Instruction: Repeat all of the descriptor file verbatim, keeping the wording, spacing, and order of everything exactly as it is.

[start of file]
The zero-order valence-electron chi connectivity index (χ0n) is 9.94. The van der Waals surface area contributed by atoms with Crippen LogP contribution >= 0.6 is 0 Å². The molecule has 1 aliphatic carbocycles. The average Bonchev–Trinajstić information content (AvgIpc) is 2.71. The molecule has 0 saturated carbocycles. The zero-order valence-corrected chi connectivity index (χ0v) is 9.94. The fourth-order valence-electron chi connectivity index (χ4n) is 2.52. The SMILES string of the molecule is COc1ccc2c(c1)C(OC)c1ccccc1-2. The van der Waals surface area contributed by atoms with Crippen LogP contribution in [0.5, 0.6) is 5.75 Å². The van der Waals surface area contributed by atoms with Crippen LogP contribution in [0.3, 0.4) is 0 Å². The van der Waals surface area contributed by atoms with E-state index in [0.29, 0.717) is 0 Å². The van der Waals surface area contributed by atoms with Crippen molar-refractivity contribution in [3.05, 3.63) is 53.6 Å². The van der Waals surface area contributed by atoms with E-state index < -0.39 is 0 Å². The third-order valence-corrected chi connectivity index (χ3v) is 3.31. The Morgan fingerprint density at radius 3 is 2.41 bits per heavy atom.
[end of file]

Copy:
The zero-order valence-electron chi connectivity index (χ0n) is 9.94. The van der Waals surface area contributed by atoms with Crippen LogP contribution >= 0.6 is 0 Å². The molecule has 1 aliphatic carbocycles. The average Bonchev–Trinajstić information content (AvgIpc) is 2.71. The molecule has 0 saturated carbocycles. The zero-order valence-corrected chi connectivity index (χ0v) is 9.94. The fourth-order valence-electron chi connectivity index (χ4n) is 2.52. The SMILES string of the molecule is COc1ccc2c(c1)C(OC)c1ccccc1-2. The van der Waals surface area contributed by atoms with Crippen LogP contribution in [0.5, 0.6) is 5.75 Å². The van der Waals surface area contributed by atoms with Crippen LogP contribution in [0.3, 0.4) is 0 Å². The van der Waals surface area contributed by atoms with E-state index in [0.29, 0.717) is 0 Å². The van der Waals surface area contributed by atoms with Crippen molar-refractivity contribution in [3.05, 3.63) is 53.6 Å². The van der Waals surface area contributed by atoms with E-state index < -0.39 is 0 Å². The third-order valence-corrected chi connectivity index (χ3v) is 3.31. The Morgan fingerprint density at radius 3 is 2.41 bits per heavy atom.